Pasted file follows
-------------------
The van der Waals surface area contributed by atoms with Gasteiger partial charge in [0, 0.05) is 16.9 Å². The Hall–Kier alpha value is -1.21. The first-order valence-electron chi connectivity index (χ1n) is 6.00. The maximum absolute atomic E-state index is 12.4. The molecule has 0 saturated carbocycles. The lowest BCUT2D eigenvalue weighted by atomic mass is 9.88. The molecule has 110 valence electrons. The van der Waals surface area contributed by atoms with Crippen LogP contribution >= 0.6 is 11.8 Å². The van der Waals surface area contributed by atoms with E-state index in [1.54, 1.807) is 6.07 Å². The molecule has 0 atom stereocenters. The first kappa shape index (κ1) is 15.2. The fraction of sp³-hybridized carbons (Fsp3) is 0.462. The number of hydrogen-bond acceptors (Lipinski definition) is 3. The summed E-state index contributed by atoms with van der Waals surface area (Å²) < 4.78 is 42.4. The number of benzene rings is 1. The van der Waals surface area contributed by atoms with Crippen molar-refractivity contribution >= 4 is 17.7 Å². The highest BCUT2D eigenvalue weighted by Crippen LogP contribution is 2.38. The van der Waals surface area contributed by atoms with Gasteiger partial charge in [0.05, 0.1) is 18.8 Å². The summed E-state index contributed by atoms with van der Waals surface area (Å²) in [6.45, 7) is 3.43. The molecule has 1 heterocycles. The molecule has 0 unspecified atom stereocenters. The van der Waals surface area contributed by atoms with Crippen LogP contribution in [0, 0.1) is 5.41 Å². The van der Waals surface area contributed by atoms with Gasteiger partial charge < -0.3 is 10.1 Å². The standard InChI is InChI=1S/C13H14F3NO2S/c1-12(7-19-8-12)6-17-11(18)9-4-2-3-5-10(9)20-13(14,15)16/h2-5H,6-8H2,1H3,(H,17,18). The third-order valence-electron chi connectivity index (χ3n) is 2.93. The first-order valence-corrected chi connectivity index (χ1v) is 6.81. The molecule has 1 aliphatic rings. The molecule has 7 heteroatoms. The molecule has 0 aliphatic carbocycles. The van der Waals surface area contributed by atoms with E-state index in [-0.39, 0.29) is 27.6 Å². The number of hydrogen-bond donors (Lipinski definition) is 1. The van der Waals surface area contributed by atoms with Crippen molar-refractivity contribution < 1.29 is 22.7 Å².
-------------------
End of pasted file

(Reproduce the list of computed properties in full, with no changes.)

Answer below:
The van der Waals surface area contributed by atoms with Gasteiger partial charge in [0, 0.05) is 16.9 Å². The Hall–Kier alpha value is -1.21. The first-order valence-electron chi connectivity index (χ1n) is 6.00. The maximum absolute atomic E-state index is 12.4. The molecule has 0 saturated carbocycles. The lowest BCUT2D eigenvalue weighted by atomic mass is 9.88. The molecule has 110 valence electrons. The van der Waals surface area contributed by atoms with Crippen LogP contribution >= 0.6 is 11.8 Å². The van der Waals surface area contributed by atoms with E-state index in [1.54, 1.807) is 6.07 Å². The molecule has 0 atom stereocenters. The first kappa shape index (κ1) is 15.2. The fraction of sp³-hybridized carbons (Fsp3) is 0.462. The number of hydrogen-bond acceptors (Lipinski definition) is 3. The summed E-state index contributed by atoms with van der Waals surface area (Å²) < 4.78 is 42.4. The number of benzene rings is 1. The van der Waals surface area contributed by atoms with Crippen molar-refractivity contribution >= 4 is 17.7 Å². The highest BCUT2D eigenvalue weighted by Crippen LogP contribution is 2.38. The van der Waals surface area contributed by atoms with Gasteiger partial charge in [0.05, 0.1) is 18.8 Å². The summed E-state index contributed by atoms with van der Waals surface area (Å²) in [6.45, 7) is 3.43. The molecule has 1 heterocycles. The molecule has 0 unspecified atom stereocenters. The van der Waals surface area contributed by atoms with Crippen LogP contribution in [0, 0.1) is 5.41 Å². The van der Waals surface area contributed by atoms with Gasteiger partial charge < -0.3 is 10.1 Å². The standard InChI is InChI=1S/C13H14F3NO2S/c1-12(7-19-8-12)6-17-11(18)9-4-2-3-5-10(9)20-13(14,15)16/h2-5H,6-8H2,1H3,(H,17,18). The third-order valence-electron chi connectivity index (χ3n) is 2.93. The first-order valence-corrected chi connectivity index (χ1v) is 6.81. The molecule has 1 aliphatic rings. The molecule has 7 heteroatoms. The molecule has 0 aliphatic carbocycles. The van der Waals surface area contributed by atoms with E-state index in [-0.39, 0.29) is 27.6 Å². The number of hydrogen-bond donors (Lipinski definition) is 1. The van der Waals surface area contributed by atoms with Crippen molar-refractivity contribution < 1.29 is 22.7 Å².